“His success is about his politics much more than his persona,” says Liesbet van Zoonen, author of Entertaining the Citizen: When Politics and Popular Culture Converge. “Young people are not stupid and won’t go for a candidate who is desperately trying to be cool.”

While it’s important for brands to stay in tune with buzz words (see our own dictionary here) and other trends in youth culture, marketers’ chief concern should be the content of their message. If it doesn’t matter to millennials, there’s no amount of millennial frosting that can make it appear relevant. Brands need to nail the substance, and let style follow.
Some of the most successful brand campaigns in recent memory have done just that. Dove’s stripped-down Campaign for Real Beauty succeeded by challenging America’s female beauty standards, which had left many women feeling trapped and insecure. Chipotle’s simple text ads appeal to those who care about food ethics and disagree with the practices of big agriculture. And Sanders, who probably doesn’t understand many of the millions of memes he’s inspired, has ignited a generation of voters by addressing issues like income inequality and climate change head-on.

Consistency over hipness

In the same ironic vein, Bernie’s campaign became a millennial sensation in large part because he’s remained exactly the same for 40 years. When you look back on his record and watch old interviews, his message – and even the delivery of it – has remained remarkably consistent on a core set of issues.

This aspect of Sanders is another branch of his aforementioned authenticity. He’s remained true to his beliefs for decades, unswayed by popular opinion, and focused on the long game. He moved slowly from small town mayor to U.S. representative, a position he held for 16 years, and on to U.S. senator. And last year, he moved slowly from obscure hopeful to legitimate challenger – and now is this election’s progressive icon. All the while he’s kept saying the exact same things, about the exact same issues, in the exact same voice.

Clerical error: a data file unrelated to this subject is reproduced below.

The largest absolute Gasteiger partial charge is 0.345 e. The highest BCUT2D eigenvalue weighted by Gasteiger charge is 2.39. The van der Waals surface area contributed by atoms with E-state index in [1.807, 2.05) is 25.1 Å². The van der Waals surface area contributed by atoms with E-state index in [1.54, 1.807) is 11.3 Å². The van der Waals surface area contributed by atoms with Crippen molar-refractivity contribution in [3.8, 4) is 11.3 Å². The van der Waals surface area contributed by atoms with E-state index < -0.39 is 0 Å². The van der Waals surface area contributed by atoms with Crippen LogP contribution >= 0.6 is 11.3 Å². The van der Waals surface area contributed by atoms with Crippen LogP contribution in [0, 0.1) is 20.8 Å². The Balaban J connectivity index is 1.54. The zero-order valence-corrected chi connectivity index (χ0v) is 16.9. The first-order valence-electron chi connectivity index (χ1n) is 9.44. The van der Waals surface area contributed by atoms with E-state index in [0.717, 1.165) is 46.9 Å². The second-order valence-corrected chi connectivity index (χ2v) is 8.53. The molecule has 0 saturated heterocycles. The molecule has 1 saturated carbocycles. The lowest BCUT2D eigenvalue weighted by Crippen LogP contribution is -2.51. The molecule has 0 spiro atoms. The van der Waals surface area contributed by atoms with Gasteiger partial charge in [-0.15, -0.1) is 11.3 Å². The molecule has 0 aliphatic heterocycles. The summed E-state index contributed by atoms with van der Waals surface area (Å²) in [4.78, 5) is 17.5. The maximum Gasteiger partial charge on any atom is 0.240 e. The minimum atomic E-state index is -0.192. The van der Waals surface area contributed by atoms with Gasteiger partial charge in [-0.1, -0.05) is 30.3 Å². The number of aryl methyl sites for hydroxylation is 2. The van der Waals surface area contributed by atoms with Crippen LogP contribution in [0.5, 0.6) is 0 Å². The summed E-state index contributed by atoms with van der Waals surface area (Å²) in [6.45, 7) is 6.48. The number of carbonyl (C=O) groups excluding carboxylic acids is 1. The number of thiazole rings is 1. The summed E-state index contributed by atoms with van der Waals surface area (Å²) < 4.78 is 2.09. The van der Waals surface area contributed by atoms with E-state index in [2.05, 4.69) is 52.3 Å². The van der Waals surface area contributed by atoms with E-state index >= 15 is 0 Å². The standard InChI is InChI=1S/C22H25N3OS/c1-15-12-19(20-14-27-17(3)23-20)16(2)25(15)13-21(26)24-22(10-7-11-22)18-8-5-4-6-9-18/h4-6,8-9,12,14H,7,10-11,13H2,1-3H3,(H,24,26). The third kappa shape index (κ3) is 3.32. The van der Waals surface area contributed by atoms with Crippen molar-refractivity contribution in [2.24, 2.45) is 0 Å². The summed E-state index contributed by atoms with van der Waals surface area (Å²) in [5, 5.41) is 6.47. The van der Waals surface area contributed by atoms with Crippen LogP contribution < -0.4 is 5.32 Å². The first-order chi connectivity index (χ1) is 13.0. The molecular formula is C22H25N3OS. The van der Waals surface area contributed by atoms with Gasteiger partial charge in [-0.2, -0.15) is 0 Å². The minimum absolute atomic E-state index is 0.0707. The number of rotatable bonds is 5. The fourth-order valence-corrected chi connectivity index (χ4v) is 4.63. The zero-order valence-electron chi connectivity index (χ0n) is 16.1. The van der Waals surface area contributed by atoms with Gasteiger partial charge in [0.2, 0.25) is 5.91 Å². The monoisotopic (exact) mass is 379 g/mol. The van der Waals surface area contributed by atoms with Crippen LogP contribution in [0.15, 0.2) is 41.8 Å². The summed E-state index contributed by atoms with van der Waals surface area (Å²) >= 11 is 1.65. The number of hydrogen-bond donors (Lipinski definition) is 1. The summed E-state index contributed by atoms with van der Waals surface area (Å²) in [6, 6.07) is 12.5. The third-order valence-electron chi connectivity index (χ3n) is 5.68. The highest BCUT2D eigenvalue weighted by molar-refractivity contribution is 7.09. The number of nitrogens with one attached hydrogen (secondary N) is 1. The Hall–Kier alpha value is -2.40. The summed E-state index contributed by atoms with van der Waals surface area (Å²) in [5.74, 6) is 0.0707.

Brands should take note. Marketers who court millennials are so often trying to emanate youthfulness and hipness, taking a “keeping up with the Joneses” approach. But millennials are growing up and, as previously noted, don’t want to be pandered to. Building a strong brand takes deep forethought, a clear vision, and faithfulness to brand standards and values. That’s not to say brands shouldn’t adapt when appropriate – they should – but brands that really want to go the distance with millennials need to find their voice and stick to it. Time after time, year after year.

You can feel the bern, too

The extraordinary success of Bernie Sanders’ campaign should push marketers to reevaluate the way they’re speaking to millennials. Are you prioritizing authenticity, substance, and consistency? When you do, you’ll start to win over millennials ­– who will become powerful brand advocates for years to come.

Next unexpected millennial favorite on the docket? Yep: The Donald. Stay tuned.